The holidays are upon us, that magical season of family and film, merriment and multiplexes.
It's the second biggest cinema season of the year, and with good reason. People need to get out of the house, need a break from cooking and wrapping. We need a place to park the kids while we shop.
Go hang out with James Bond, or dreamboat vampires, or cartoon critters. Vow that you're not getting skunked in the office Oscar pool this year and catch “Australia,” “Frost/Nixon,” “Doubt” or the other “contenders” rolling out between now and New Year's.
Some highlights of the holidays:
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The crowd pleasers
“Bolt” (Disney, Nov. 21). The animators at the House of Mouse are gambling that their latest will lure kids in with its cute dog, its Miley Cyrus voice casting (she plays the dog's owner) and its 3D glasses. It's not Pixar. But neither are “Delgo” or “The Tales of Desperaux,” opening in December.
“Twilight” (Summit, Nov. 21). Toy-boy vampires tempt teens (Kristen Stewart among them) who like their prom dates pale and dangerous in this adaptation of the monster hit novel by Stephanie Meyer.
“The Day the Earth Stood Still” (Fox, Dec. 12). Keanu Reeves stars as the alien who comes to Earth to lecture and threaten us about our warlike ways in this remake of the 1951 Cold War analogy. Will the gamble of hiring the director of “The Exorcism of Emily Rose” to shoot this potential hit pay off? I wonder.
“The Spirit” (Lionsgate, Dec. 25). Comic-book icon Frank Miller directed comic-book icon Will Eisner's story of a murdered cop who returns to scare off evil in this “Sin City”-ish film event.
“Marley & Me” (Fox, Dec. 25.) Jennifer Aniston and Owen Wilson star in this tale of a big dog who teaches a family life lessons, adapted from John Grogan's sentimental book.
“Four Christmases” (Warners, Nov. 26). Vince Vaughn and Reese Witherspoon contend, despite their protests, with two sets of divorced parents over a holiday weekend.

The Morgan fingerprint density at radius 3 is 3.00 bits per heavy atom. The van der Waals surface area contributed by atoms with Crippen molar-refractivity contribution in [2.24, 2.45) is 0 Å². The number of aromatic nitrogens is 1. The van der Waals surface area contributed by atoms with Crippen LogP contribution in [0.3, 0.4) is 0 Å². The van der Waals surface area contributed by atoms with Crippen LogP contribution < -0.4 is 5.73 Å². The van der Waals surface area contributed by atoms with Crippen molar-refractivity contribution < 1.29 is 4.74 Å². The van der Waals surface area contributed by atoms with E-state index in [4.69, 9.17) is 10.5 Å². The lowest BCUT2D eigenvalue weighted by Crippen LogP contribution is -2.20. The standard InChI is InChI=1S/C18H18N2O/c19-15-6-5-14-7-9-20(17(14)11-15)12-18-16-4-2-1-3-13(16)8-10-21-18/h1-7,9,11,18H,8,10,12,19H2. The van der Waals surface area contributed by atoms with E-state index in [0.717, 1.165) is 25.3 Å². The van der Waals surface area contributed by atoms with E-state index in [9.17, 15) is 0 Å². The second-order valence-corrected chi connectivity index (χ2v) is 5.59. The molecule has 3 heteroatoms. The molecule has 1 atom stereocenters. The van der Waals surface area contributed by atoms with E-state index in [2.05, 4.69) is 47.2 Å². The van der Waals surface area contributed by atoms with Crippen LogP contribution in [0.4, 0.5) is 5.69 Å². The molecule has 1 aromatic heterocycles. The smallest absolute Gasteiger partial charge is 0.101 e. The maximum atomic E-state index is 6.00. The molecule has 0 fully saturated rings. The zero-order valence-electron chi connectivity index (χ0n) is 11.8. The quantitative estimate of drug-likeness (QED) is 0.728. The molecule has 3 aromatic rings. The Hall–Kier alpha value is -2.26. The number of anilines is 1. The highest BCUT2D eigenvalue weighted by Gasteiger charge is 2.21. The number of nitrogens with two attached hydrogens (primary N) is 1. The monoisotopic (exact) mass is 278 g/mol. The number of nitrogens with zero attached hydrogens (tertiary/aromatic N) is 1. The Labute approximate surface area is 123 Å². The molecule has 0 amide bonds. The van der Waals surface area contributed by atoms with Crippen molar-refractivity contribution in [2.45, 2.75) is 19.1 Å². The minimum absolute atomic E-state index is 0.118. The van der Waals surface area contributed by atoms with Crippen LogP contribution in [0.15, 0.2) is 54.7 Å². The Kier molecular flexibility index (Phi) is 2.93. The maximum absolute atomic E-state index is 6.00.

“Nothing Like the Holidays” (Overture, Dec. 12). John Leguizamo stars in this Latino “This Christmas” variation that has a family of Puerto Ricans from Chicago facing the knowledge that this may be their “last Christmas” together.
“Yes Man” (Warners, Dec. 19). Jim Carrey is a guy who makes himself say “yes” to everything over the course of a year, and pretends that this is nothing like “Liar, Liar.”
“Bedtime Stories” (Disney, Dec. 25). That wacky uncle whose fanciful tales come true for his amazed niece and nephew? Adam Sandler.
“Australia” (Fox, Nov. 26). Nicole Kidman and Hugh Jackman star in this epic tale of love and cattle in the World War II of a land called Oz.
“Milk” (Focus, Dec. 12) The Oscar buzz is loud with this one, in which Sean Penn plays the openly gay San Francisco city supervisor murdered by a homophobic colleague. Josh Brolin, Diego Luna and Emile Hirsch co-star.
“Seven Pounds” (Columbia, Dec. 19). Will Smith stars as a depressed IRS agent who resolves to better the lives of seven strangers.
“Frost/Nixon” (Dec. 25) Michael Sheen is David Frost and Frank Langella is Richard Nixon in this account of the TV interview that changed Watergate history.
“The Curious Case of Benjamin Button” (Paramount, Dec. 25). Brad Pitt is F. Scott Fitzgerald's man who ages in reverse in this satire from David Fincher.
“Valkyrie” (United Artists, Dec. 26). Tom Cruise, Kenneth Branagh, Tom Wilkinson and Terrence Stamp play the Germans who plotted to assassinate Hitler in the last year of World War II.